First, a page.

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CIN@CLE: Cabrera homers twice, collects five RBIs

CLEVELAND -- Asdrubal Cabrera will probably cherish what took place on Sunday for a long time. Forget the five hits and the two home runs. It was what happened before the game against the Reds that brought the biggest smile.

Inside a sun-splashed Progressive Field, a couple hours before Cleveland's emphatic 12-4 Interleague win over its in-state rivals from Cincinnati, Cabrera tossed tennis balls to his 3-year-old son, Meyer. Little Cabrera, dressed in a full Indians uniform, wiggled his bat high in the air and swung with all his might.

"I loved that moment," Cabrera said. "He loves to come to play at the ballpark and play with me. I love it, too. I try to enjoy that as much as I can."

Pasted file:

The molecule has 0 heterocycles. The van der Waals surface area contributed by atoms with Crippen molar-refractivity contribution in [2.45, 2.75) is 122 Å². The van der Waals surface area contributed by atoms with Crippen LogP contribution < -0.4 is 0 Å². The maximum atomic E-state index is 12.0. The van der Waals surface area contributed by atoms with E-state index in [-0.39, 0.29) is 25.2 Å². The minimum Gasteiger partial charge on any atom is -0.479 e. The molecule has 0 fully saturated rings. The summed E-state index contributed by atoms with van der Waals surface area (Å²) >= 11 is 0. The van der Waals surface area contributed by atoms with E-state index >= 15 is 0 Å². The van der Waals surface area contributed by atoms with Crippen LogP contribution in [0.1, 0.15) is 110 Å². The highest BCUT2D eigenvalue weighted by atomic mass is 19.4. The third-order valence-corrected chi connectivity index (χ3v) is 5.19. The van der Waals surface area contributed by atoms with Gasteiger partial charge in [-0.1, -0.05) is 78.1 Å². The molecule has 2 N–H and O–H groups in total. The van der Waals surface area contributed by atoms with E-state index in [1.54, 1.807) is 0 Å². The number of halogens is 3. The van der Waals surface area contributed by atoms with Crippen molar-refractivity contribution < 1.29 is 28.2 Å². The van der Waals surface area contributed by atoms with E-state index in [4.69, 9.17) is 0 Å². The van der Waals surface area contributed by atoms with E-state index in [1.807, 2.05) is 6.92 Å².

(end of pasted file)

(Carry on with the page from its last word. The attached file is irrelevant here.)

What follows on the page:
The Tribe might consider having Meyer take batting practice more often.

Following their morning together, Cabrera went out and had a career day for the Indians, who shook off a rough two-game patch in Chicago by sweeping away the National League's Reds over this weekend. Behind Cabrera's explosive effort, Cleveland improved to 29-15 overall and 18-4 at home.

Both marks are the best in baseball.

The 18-4 record at Progressive Field matches the best start through 22 games in the franchise's 111-year history. The 2007 and 1995 clubs also stormed out of the gates with the same ledger in front of the Cleveland faithful.

"Asdrubal Cabrera was a one-man show at the plate today," Indians manager Manny Acta said.

Indeed, Cabrera helped ignite a rout for the Tribe, which has had a habit of battling through tightly-contested nail-biters for much of this season. The Indians shortstop collected a career-high five hits, launched two homers in one game for the first time and matched a personal best with five RBIs.

It was practically a perfect day for Cabrera.

"It wasn't a really perfect game today," he countered. "I made two errors."

Fortunately for the Indians, those two miscues -- one throwing and one fielding -- were mere footnotes in light of his overwhelming offensive outpouring.